Fed policy: looking at the wrong end of the telescope

Fed policy: looking at the wrong end of the telescope

The Federal Reserve has raised interest rates five times this year, essentially doubling them. His rationale is that higher rates will dampen inflation by reducing demand, especially in interest-rate-sensitive sectors like home and car purchases. The newly elected Republican House majority will try to further reduce demand by pushing hard to “cut spending.” A recession caused by these policies will serve Republican political goals, and they know it.

The Fed and the economists and pundits in favor of these policies, if we take their economic rationale at face value, are looking through the wrong end of the telescope. The causes of the current inflation are not public and private spending. These are supply shocks in crucial sectors, mainly energy. These post-Covid disruptions are caused by the OPEC oil cartel, the war in Ukraine, and Russia’s efforts to use energy to force members of the European Union to stay on the sidelines of this war.

Global energy supply cuts and the world’s vulnerability to OPEC decisions will not be solved by higher rates or spending cuts. They will not return energy products – gasoline for cars and trucks, natural gas for home heating, power generation and industry, diesel for trucks and heavy equipment, fertilizers, fuel oil, propane – more available at lower prices. Worse still, high energy prices are increasing the cost of almost every good and service Americans buy.

Energy price-driven inflation is not new. The OPEC cartel cut oil production in the 1970s and was a major cause of the very high inflation of that decade. Are Federal Reserve members and deficit hawks really serious when they say the way to fix these energy supply problems is to raise interest rates and reduce demand for energy commodities?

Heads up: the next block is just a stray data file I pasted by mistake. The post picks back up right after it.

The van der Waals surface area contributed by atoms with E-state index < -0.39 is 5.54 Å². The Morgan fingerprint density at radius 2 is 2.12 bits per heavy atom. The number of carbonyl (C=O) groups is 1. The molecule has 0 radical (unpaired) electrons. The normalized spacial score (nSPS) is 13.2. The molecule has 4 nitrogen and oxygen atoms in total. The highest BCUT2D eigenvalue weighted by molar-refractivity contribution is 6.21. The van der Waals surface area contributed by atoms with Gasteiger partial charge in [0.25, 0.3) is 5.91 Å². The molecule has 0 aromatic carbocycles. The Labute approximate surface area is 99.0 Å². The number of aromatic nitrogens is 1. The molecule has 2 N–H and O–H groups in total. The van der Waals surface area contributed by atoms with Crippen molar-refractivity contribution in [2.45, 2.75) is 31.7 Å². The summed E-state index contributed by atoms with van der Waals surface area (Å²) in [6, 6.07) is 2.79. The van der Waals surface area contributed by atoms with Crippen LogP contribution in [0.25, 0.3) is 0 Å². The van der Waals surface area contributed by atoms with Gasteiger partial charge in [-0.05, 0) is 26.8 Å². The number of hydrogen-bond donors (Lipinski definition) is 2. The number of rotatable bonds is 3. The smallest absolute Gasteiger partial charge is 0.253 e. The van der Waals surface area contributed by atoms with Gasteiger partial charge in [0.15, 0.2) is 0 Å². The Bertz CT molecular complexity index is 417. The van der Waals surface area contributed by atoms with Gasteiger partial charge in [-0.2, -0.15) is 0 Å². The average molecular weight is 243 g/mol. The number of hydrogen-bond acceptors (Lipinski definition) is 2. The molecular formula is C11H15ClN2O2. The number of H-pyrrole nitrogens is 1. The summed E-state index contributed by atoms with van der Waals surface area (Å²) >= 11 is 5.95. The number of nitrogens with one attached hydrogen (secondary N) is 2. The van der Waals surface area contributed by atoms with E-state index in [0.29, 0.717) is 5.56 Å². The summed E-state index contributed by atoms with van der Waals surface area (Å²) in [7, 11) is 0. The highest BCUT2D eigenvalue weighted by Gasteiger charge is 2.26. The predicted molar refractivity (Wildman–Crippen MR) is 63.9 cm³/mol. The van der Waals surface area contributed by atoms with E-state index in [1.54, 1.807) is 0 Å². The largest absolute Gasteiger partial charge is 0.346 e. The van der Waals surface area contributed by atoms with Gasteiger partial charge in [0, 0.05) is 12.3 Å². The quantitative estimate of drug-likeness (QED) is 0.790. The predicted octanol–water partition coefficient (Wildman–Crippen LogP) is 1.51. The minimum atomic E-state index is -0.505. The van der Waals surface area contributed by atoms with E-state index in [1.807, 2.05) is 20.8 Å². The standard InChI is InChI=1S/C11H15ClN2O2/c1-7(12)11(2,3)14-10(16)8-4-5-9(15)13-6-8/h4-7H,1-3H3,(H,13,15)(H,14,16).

Supply problems are also leading to price increases for non-energy products. Raising interest rates and cutting spending will not reduce inflation for dairy, milk, cheese, butter and ice cream. The price increases for these products are the result of a reduction in dairy herds during the pandemic that will take time to reverse. The prices of wheat products and animal feed have been affected by drought and floods on several continents, and of course by the oil cartel and the war in Ukraine. How will higher rates and spending cuts encourage farmers to replenish egg, chicken and turkey production reduced by bird flu this year?

Shortages of certain types of computer chips and other high-tech parts for our rapidly changing economy raise the same question. Will higher rates and spending cuts increase or decrease investment in high-tech areas? What about our antiquated transportation infrastructure, power generation facilities, and power grid? President Biden is channeling government money into efforts to increase production and investment in these sectors. A recession orchestrated by the Fed and Republicans in Congress will reduce private sector investment in these sectors, especially by smaller, credit-dependent players. It will not increase the supply.

There are other areas where domestic pricing is causing inflation. Solutions in these areas will require tough political decisions, not higher interest rates and spending cuts. Health care costs in the United States are rising every year and cost at least a third more than in Europe and Canada. Health care is dominated by local provider monopolies, expensive and medically unnecessary insurance and payment arrangements. Everyone knows that health care in the United States is a nightmare of costly red tape, but the politics of attacking these comfortable price-fixing deals is daunting.